By Mutsa Makuvaza
SPEAKER of Parliament Jacob Mudenda is in Ankara, Turkey, on official business where he yesterday said the aim of his visit was to strengthen the inter-parliamentary relations between the two countries. Mudenda’s visit also comes a few weeks after Turkish media reported that Zimbabwe was seeking military ties with Turkey, with Foreign Affairs and International Trade Minister Frederick Shava having been in Turkey only two weeks ago.
Defence Minister Oppah Muchinguri-Kashiri will also be visiting Turkey in August.
Yesterday, Turkey’s parliament speaker Mustafa Sentopy met his counterpart Mudenda and urged the two countries to deepen economic relations in every field. Mudenda toured parts of the Turkish parliament building that were bombed during the defeated coup of July 15, 2016.
The Fetullah Terrorist Organization (FETO) and its US-based leader Fetullah Gulen orchestrated the defeated coup, which killed 251 people and injured nearly 2,200 others.
“I think that we should make mutual efforts to deepen our bilateral economic relations in every field and diversify them with new cooperation and investment opportunities,” Sentop said during his meeting with Mudenda.
Encouraging businesses to strengthen economic ties, Sentop added: “I hope that your visit to Turkey will be fruitful and beneficial in this context and will be beneficial for our political, economic, cultural and human relations. The aim of my visit is to strengthen the inter-parliamentary relations between the two countries,” said Mudenda.
Mudenda, for his part, thanked Sentop for his hospitality.
Speaking in Turkey last on 22 June, Shava said due to being a former British colony, most of Zimbabwe’s military equipment was imported from the UK. With the sanctions applied, the country is unable to get spare parts for the equipment from the EU or the US, he added.
“We looked to the East, and from looking to the East, we got some equipment from friendly countries. We need to continue to advance our sources for defense equipment, and this is why we are looking towards Turkey for defense facilitation,” he said.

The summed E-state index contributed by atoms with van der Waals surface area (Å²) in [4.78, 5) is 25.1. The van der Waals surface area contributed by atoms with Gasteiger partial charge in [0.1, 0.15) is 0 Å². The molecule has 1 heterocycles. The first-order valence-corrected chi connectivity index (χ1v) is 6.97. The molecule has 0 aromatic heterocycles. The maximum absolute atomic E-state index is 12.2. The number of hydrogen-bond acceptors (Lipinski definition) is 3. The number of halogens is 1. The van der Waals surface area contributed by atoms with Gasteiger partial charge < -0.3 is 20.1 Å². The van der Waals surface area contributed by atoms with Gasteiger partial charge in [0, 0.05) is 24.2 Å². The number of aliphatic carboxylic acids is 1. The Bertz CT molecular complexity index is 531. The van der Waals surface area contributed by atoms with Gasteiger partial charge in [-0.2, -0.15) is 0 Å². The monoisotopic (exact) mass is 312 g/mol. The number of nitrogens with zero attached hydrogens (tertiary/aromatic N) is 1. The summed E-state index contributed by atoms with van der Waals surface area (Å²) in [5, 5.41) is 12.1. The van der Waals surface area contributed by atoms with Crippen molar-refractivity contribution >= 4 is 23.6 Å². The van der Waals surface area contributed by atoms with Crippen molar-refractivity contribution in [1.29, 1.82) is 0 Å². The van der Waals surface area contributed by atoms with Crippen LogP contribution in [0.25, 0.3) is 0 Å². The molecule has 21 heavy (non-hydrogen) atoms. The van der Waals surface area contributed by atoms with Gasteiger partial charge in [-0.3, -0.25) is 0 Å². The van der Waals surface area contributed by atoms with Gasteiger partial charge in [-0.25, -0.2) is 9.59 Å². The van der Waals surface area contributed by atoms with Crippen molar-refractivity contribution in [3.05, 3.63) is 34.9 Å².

Stressing that the most important “need” of Zimbabwe in the field of defense is finding supplies, Shava said they want to continue working on “enhancing” their defense manufacturing entity.
“We are hoping that we can agree with Turkey to assist us in this regard,” he said.
He further noted that Zimbabwe’s defense minister will visit Turkey in August and attend “the Turkish display of defense industry program.”
Shava also mentioned the exemption of duties for companies investing in Zimbabwe, explaining that a company engaged in production which “requires you to bring equipment and you have to import it from somewhere, then there is no requirement for duties paid for this equipment.”
He also noted that the imposed sanctions also urges Zimbabwe to address other areas such as human rights issues as well as the aligning of the “constitution of Zimbabwe with the new laws.”
“On the various alignments that happened, we are left with I believe 30 aspects to align regarding the constitutional laws,” he added.
Regarding tourism, Shava said there is a “general promotion of encouragement for our nationals to visit” countries of each.
“Zimbabwe in particular is trying to urge Turkish Airlines to fly to Victoria Falls and bring Turkish tourists to Zimbabwe,” he said, adding that such a move by the popular airlines “would enable Turkish citizens to travel more easily.”
“We are working very hard on this,” he said.
As part of its policy of “Opening Up to Africa,” Turkey opened an embassy in Harare in 2011, creating a positive effect on bilateral relations.
According to data from the Turkish Statistical Institute (TurkStat), in 2019, the year before the coronavirus pandemic, the trade volume between Turkey and Zimbabwe was approximately $19 million. — Zimbabwe Voice and Agencies ■